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Psst, you’re a genius -- don’t tell anybody yet: Harbury named MacArthur Fellow

Courtesy Stanford School of Medicine Office of Information Resources and Technology Pehr Harbury

Pehr Harbury

BY KRISTA CONGER

Pehr Harbury arrived at his sister’s house in Boston on Sept. 15 an ordinary man and left a genius. And his family didn’t notice a thing. Although Harbury learned that afternoon when returning a phone message that he had been named a MacArthur Fellow—a national honor frequently called the “genius grant”— he had to keep his excitement to himself.

“It was completely unexpected,” said Harbury of the recognition, which includes a $500,000 grant that recipients can use to advance their life’s work in any way they see fit. “It was fantastic to hear that I was a MacArthur Fellow. But then they asked me not to tell anyone for a few days.”

Such reticence was likely difficult for the tall, energetic Menlo Park native with an engaging smile and rapid conversation. The 40-year-old Harbury, who is an associate professor in biochemistry at Stanford’s School of Medicine, is equally at home in the lab, or at his newly purchased “wreck” of a home in the Santa Cruz mountains, where he battles for possession with local rattlesnakes. So far the snakes are losing.

Although Harbury may have been surprised by the phone conversation last week, others in his department were not.

“Pehr has a remarkable intellect and a broad knowledge of biomedical science,” said Suzanne Pfeffer, PhD, professor and chair of biochemistry who helped recruit Harbury to Stanford in 1997. “In a job search of more than 350 candidates, he was clearly head and shoulders above the rest. He could talk about anyone else’s research at a very sophisticated level, and he was doing very creative work.”

Indeed, creativity is one of the three main requirements, along with originality and potential, used by the John D. and Catherine T. MacArthur Foundation to select the award recipients. Harbury shares the honor with 24 other new fellows this year, including a sculptor, a violin maker, a conservation biologist and a rare book preservationist. The names of the fellows were announced Sept. 20.

Harbury’s most well-known research focuses on devising ways to use DNA molecules as blueprints for the synthesis of small chemical compounds that may be useful in drug design. The new compounds carry with them their unique DNA tags. Researchers test a large pool of candidates for a desired trait—such as strong binding to an enzyme or protein important in a disease process—and sort the most promising according to their attached DNA sequences. Repeated cycles of synthesis, using the “assembly instructions” contained in the tag, and testing allow them to home in on novel molecules that deserve further research.

“We’re trying to put the 'magic' into the magic bullet of drug design,” said Harbury, who likens the process to how selective breeding is used to enrich preferred traits in an animal population.

Harbury hasn’t decided exactly how to spend his new windfall. He knows he’ll use a portion of it to supplement the salaries of the post-docs and graduate students in his lab, which are only partially covered by NIH grants, up to Stanford-required levels. After that, well, “we’ll probably set some aside for the more wacky ideas that we have in the pipeline,” he said.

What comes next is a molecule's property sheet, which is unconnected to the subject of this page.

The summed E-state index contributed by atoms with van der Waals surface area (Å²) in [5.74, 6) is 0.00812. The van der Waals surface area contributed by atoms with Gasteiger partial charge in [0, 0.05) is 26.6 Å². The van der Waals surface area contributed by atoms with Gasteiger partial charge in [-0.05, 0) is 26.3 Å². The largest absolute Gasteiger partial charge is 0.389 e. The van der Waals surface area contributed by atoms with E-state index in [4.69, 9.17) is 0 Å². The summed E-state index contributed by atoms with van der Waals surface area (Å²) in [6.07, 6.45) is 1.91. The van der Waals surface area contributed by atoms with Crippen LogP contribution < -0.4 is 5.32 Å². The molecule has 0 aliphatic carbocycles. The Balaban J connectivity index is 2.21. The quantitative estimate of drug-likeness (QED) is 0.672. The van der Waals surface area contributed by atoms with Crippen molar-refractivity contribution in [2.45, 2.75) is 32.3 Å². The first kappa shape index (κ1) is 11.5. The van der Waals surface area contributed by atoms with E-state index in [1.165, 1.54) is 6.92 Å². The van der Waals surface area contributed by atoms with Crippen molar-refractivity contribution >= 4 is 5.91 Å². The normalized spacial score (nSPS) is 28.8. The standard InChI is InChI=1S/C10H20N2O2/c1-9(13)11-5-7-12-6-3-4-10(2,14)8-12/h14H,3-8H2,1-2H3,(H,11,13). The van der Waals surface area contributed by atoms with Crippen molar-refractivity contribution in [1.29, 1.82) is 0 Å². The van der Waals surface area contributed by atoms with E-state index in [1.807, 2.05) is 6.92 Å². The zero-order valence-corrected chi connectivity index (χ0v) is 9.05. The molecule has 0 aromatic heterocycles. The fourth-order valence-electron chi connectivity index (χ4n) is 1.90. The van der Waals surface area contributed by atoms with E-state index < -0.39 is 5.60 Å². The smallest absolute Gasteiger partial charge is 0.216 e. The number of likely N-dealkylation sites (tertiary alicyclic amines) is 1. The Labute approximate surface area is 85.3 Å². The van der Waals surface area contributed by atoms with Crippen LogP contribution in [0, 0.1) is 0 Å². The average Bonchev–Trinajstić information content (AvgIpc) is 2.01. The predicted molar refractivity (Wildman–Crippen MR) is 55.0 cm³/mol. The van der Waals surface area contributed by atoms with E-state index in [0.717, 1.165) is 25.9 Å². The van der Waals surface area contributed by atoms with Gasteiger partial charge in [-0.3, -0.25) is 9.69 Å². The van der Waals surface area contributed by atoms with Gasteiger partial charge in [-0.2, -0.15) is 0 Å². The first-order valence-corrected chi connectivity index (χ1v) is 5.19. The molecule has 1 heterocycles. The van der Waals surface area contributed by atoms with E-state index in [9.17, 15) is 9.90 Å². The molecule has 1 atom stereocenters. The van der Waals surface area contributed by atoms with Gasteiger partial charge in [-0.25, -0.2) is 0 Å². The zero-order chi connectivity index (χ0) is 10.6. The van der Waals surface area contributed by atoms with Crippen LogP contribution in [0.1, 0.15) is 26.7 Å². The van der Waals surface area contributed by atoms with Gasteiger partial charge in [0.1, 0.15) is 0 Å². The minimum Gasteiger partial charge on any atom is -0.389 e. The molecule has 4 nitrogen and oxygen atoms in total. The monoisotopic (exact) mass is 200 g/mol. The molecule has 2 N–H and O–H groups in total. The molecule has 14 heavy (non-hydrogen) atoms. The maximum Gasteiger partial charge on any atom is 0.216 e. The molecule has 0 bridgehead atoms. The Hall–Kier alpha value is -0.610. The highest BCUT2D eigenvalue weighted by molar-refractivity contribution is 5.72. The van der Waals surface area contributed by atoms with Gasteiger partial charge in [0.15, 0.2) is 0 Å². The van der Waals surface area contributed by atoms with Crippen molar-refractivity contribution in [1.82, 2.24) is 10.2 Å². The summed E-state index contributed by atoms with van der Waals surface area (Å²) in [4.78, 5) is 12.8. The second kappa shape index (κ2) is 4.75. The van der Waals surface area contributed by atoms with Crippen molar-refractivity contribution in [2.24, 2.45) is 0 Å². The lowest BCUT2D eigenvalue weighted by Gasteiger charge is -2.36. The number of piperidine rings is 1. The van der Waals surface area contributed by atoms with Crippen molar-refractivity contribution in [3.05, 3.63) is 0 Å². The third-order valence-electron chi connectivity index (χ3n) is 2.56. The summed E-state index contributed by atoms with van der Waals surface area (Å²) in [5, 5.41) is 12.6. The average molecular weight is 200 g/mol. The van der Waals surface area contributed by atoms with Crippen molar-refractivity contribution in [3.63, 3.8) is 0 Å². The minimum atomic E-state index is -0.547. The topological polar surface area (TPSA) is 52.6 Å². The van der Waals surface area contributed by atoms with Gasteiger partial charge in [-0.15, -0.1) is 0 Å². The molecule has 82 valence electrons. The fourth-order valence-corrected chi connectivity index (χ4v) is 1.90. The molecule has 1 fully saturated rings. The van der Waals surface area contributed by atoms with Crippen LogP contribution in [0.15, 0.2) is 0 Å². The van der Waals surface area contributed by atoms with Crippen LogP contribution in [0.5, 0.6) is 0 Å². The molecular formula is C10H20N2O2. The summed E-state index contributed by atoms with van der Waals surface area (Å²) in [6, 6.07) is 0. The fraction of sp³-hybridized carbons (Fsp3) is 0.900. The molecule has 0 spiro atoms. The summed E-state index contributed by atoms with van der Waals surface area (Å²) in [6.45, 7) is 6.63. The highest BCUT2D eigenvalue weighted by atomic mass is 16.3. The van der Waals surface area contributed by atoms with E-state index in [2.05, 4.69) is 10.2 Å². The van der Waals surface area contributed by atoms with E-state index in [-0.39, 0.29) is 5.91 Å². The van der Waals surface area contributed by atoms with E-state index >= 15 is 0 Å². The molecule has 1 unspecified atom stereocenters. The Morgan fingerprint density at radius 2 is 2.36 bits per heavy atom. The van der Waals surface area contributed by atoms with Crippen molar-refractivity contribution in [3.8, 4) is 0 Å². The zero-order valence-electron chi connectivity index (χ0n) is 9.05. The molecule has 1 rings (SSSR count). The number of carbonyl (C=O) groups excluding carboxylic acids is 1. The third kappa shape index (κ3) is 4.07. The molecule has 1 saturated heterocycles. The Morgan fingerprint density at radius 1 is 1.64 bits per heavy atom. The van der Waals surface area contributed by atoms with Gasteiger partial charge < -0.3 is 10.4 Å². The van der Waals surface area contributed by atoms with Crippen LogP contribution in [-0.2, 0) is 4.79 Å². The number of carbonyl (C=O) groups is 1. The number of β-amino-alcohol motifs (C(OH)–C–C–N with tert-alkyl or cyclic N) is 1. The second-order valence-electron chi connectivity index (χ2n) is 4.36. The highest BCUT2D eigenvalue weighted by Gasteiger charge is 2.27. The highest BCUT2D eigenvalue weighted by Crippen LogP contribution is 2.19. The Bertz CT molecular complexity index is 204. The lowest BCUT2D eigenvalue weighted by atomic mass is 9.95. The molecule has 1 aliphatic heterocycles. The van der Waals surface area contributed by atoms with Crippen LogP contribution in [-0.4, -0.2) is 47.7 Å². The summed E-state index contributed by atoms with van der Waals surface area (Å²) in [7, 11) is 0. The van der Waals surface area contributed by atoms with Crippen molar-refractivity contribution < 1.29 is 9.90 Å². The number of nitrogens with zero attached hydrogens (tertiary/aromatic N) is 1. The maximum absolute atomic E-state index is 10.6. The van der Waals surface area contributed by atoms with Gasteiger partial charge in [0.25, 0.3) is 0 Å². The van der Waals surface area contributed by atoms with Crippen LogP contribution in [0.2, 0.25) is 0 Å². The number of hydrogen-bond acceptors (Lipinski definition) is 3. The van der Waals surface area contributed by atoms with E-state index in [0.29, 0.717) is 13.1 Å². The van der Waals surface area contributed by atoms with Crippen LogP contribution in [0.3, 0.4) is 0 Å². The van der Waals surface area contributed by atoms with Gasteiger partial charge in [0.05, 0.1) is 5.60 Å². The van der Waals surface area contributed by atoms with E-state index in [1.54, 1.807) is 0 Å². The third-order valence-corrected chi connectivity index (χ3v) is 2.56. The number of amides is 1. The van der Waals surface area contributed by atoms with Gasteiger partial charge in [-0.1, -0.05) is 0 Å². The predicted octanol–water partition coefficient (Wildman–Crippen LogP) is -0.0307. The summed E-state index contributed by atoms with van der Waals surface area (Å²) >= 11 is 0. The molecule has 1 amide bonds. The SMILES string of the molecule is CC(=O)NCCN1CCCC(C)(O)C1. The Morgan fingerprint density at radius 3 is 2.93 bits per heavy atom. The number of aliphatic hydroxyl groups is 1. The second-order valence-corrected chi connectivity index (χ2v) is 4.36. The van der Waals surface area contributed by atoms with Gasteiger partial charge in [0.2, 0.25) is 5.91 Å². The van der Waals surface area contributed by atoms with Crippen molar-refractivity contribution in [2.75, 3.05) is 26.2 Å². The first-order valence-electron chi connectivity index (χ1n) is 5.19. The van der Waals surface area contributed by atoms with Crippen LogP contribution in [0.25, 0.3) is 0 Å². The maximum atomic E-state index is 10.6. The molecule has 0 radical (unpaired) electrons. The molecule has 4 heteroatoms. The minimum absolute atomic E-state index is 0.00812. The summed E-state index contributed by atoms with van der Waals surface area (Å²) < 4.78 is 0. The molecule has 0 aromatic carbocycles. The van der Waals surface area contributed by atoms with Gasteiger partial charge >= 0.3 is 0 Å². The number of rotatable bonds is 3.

The MacArthur Award isn’t the first national recognition Harbury has received. He has been working his way into the ranks of biochemistry’s elite during the past few years with a series of awards—the 2004 Schering-Plough Young Investigator Award, the Searle Scholar Young Investigator Award, and a Burroughs-Wellcome Young Investigator Award. He was also named one of 100 Young Innovators by MIT’s Technology Review magazine in 1999. But none of these came with such tangible, and necessary, rewards as the MacArthur Fellowship.

“Funding in the lab has been very tough lately,” said Harbury, noting that he has spent much of the past 18 months writing grant applications. “This is a huge relief.”

Harbury’s local lineage goes all the way back to 1970s when he attended Oak Knoll Elementary and Hillview Middle School in Menlo Park. He came to Stanford in the fall of 1997 after completing postdoctoral work at the University of California-Berkeley. He received his BA in biochemistry and his PhD in biological chemistry from Harvard. His PhD work was conducted at MIT’s Whitehead Institute.

“I feel extremely lucky to be at Stanford,” he said. “I came here because it has a reputation for technical development, and for allowing people to go out on a limb and try hard things. Historically it’s also one of the greatest biochemistry departments in the world, and it has a wonderfully warm community of researchers.”

His community is celebrating with him now. Three bottles of Scotch and a bottle of champagne lined his desk on a recent day, and the members of his lab are all smiles. There’s talk of a yet-to-be planned party at his house—or, given the snake situation there, maybe the apartment he’s currently occupying would be safer? And they’re already sharing stories about him.

“I remember during the recruiting process,” said Pfeffer, “reading a letter of recommendation written by Pehr’s former PhD mentor. He wrote 'This man is a genius,' and I just rolled my eyes thinking, 'Come on! What an exaggeration.' Then we met Pehr, and realized it was true. We joke about it now, but it’s fully appropriate that he has received this award. He deserves it.”